by Lingbo Li
Finding a great restaurant is like finding a significant other: difficult, if you’ve got high standards.
Like dating, you can try out a different restaurant every night of the week. Even better, while people woo with promises, restaurants go straight for the stomach with butter and salt. Unfortunately, there’s always the risk one tries to ply you with booze and feed you crap.
Finally, location matters: we all know the fate of many a doomed LDR (long-distance relationship). If you’re looking for the boy next door, Somerville teems with excellent restaurants. But how do suitors farther afield stack up against local contenders?
I went on one date with Davis Square’s much-buzzed Foundry on Elm (255 Elm St) and another with the South End’s The Gallows (1395 Washington St) to see which suitor merited a second try, regardless of distance.
I pitted them against each other on major categories and declared who won my heart – and my stomach.
Foundry on Elm vs. The Gallows:
Both are gastropub newcomers opened by industry veterans, with The Gallows predating Foundry’s September opening by a few months. Foundry boasts Ashmont Grill and No. 9 Park alums and straddles a hazy line between brasserie and gastropub. Practically speaking, both restaurants serve cheffed-up comfort food with high quality ingredients and pair their dishes with a well curated drink list and cocktails. As for menus, The Gallows pushes the envelope more with bluefish pate and lobster sausage, while Foundry plays it safer. Do gastropubs seem awfully familiar these days? You can credit it to the lousy economy. There’s nothing like a stiff brew and lobster mac’n’cheese to ease the budget deficit pain.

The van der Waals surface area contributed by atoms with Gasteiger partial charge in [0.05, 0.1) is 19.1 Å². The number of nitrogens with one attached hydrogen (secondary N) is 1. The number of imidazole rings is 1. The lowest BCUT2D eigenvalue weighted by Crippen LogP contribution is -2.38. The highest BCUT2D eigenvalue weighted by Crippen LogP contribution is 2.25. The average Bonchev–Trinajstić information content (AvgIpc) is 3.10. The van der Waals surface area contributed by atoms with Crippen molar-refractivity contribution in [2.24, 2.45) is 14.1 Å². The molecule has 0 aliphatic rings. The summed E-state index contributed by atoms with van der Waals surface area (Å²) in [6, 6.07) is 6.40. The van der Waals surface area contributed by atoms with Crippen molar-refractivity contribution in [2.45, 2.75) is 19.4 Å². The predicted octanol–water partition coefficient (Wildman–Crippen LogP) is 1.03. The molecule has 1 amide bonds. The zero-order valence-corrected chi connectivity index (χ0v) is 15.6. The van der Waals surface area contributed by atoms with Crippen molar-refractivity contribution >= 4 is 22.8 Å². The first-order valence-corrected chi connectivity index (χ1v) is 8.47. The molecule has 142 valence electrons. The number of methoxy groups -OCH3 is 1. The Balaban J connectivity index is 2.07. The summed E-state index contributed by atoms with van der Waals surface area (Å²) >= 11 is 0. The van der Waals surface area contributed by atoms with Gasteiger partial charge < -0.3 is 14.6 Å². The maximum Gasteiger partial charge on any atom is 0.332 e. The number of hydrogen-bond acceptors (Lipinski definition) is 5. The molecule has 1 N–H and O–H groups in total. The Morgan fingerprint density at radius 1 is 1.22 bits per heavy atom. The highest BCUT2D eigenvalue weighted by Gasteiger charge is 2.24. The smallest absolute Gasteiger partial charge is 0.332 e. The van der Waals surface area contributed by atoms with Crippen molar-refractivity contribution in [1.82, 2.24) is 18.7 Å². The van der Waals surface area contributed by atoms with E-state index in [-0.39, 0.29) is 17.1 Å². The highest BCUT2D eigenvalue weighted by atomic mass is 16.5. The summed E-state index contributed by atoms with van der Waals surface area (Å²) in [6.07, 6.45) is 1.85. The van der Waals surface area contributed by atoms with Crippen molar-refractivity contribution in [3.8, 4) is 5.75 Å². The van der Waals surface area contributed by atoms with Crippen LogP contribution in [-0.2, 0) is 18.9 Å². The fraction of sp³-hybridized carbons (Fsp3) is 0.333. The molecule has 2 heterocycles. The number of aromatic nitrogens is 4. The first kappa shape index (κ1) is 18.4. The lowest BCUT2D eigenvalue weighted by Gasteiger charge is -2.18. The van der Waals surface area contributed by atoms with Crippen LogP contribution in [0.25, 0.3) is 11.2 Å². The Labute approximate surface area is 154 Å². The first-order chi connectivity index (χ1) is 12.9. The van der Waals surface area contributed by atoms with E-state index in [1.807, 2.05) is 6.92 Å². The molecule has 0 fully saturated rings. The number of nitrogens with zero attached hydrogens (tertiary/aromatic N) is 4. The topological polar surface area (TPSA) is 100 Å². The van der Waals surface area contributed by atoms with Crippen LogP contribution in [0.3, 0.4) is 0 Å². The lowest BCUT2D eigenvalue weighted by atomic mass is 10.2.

Is it shallow to care about looks? Yes. But does it matter? Yes. Foundry on Elm, on first glance, is like the guy who picks you up sporting slicked-back hair and a scarlet pocket square in his jacket. The venue is tinged with retro throwbacks, featuring red leather booths and black varnish softened with the warm glow of lamplight. The Gallows, on the other hand, is like the guy in a plaid shirt with impeccable hair and shoes. The wood plank ceiling and exposed brick are totally rustic chic.
Winner: Foundry. It’s hard to argue with red leather.
Best things first. Each restaurant, like a potential date, has a few bragging rights, whether that be celeb status or a spare yacht. In the case of Foundry on Elm, theirs is spaetzle, a kind of German egg noodle. It is soul-satisfying stuff: rich, buttery, eggy, and well browned, available as a side with pecorino or a main with Neuske’s ham, mushrooms, and hazelnuts.
The Gallows highlights include a mean Scotch egg, London by birth and Boston by execution. Theirs is soft-boiled, a yolky egg in a shell of fried sausage. You can also get a nontraditional addition of foie gras with your poutine, that Canadian classic of french fries with gravy and cheese curds. Purists beware: The Gallows’ curds are soft, loose clumps, more like dabs of ricotta, rather than the teeth-squeaking curds of its Montreal brethren.